some springs the Mississippi rose up so high
it drowned the sound of singing and escape
church sisters prayed and rinsed
the brown dinge tinting linens
thanked the trees for breeze
and the greenness sticking to the windows
the sound of jazz from back
boarded shanties by railroad tracks
- from C.T.’S VARIATION (page 45)
The verse within Nothing But the Music is incredibly agile, spanning a vast swathe of content and subject matter. As Davis’s friend and poetic collaborator Jessica Hagedorn says in her foreword:
“We were curious and passionate about everything, from Jimi Hendrix to Anna May Wong to Jean-Luc Godard and Tennessee Williams. Thulani turned me on to The Original Last Poets, Bill Gunn’s Ganja and Hess, Archive Shepp & Jeanne Lee’s “Blasé,” Ishmael Reed’s Mumbo Jumbo, Pedro Pietri’s Puerto Rican Obituary, Nikki Giovanni’s “Ego Tripping,” and Amiri Barak’s “Beautiful Black Women” (page 6).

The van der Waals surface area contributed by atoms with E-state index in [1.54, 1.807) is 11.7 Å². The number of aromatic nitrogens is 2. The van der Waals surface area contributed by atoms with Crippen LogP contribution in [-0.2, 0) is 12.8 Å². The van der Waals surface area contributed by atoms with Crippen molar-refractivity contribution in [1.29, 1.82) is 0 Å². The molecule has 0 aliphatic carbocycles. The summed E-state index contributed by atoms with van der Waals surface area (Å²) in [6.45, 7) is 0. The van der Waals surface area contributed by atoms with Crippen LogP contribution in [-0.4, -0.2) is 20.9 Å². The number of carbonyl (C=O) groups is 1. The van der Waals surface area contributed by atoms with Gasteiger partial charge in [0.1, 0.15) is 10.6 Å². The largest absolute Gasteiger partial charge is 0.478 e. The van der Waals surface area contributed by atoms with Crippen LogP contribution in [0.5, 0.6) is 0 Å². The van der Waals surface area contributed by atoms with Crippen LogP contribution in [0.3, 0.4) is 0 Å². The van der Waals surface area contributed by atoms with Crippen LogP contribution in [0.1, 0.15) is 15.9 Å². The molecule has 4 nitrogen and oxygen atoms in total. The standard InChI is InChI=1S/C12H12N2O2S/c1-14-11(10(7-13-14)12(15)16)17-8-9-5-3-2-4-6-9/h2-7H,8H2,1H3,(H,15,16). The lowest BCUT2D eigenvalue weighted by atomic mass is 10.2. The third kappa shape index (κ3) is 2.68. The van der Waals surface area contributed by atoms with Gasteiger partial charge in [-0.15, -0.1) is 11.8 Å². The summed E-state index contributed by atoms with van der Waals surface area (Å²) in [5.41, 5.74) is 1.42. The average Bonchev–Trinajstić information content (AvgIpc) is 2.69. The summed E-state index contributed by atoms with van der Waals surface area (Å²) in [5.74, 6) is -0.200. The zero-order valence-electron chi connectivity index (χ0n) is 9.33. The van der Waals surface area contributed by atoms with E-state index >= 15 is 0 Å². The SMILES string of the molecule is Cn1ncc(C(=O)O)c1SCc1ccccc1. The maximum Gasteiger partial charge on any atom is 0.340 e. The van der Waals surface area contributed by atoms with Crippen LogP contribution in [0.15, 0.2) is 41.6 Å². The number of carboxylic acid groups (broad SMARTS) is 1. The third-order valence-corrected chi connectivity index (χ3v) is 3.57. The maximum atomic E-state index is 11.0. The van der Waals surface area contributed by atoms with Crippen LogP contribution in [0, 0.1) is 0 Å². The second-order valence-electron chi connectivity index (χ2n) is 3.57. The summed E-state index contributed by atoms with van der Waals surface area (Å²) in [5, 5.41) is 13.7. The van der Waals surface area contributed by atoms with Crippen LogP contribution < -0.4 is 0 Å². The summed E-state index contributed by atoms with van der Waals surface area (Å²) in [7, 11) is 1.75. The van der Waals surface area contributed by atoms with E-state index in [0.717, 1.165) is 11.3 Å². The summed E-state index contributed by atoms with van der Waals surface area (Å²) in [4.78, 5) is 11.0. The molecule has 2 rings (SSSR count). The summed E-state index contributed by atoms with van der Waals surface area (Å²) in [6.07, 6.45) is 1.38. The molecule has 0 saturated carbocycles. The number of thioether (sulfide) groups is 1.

These literary interests, alongside the influence of jazz legends like Thelonious Monk, fosters a space of both inquiry (study) and soul (spirituality). They also reflect an active, engaged pursuit to create and to be on the edge of creativity, to know much and go further alongside the bounty of expression that live performance can support. This engagement is reflected in the imperative statements serving as one of a handful of motifs from poem to poem:
this is not about romance & dream
it’s about a terrible command performance of the facts
of time & space & air
- from C.T. AT THE FIVE SPOT (page 22)
Reinforcing the imperatives and necessities of the poems themselves is the stunning introduction from literary critic Tobi Haslett: “Darting through these poems is an answer to a question, posed by multiple and overlapping waves of Black artists: How do you account for the dynamism at the heart of Black expression, and its centrality to the wider culture it’s been forced to resist?” (page 11) . . . “These are backstage poems. By which I mean that they issue from a place of sophisticated doubleness, slung between intimate complication and the blast political life” (page 12).
Haslet’s commentary explores the poetry, and the poetry is the documentation of life and lives within certain positions, within acts of restoration and rebellion. It is also a poetry within the margins that have always existed for Black artists and have existed in particular and ongoing forms over the past 50 years. Documentation is one lens through which this book can be received.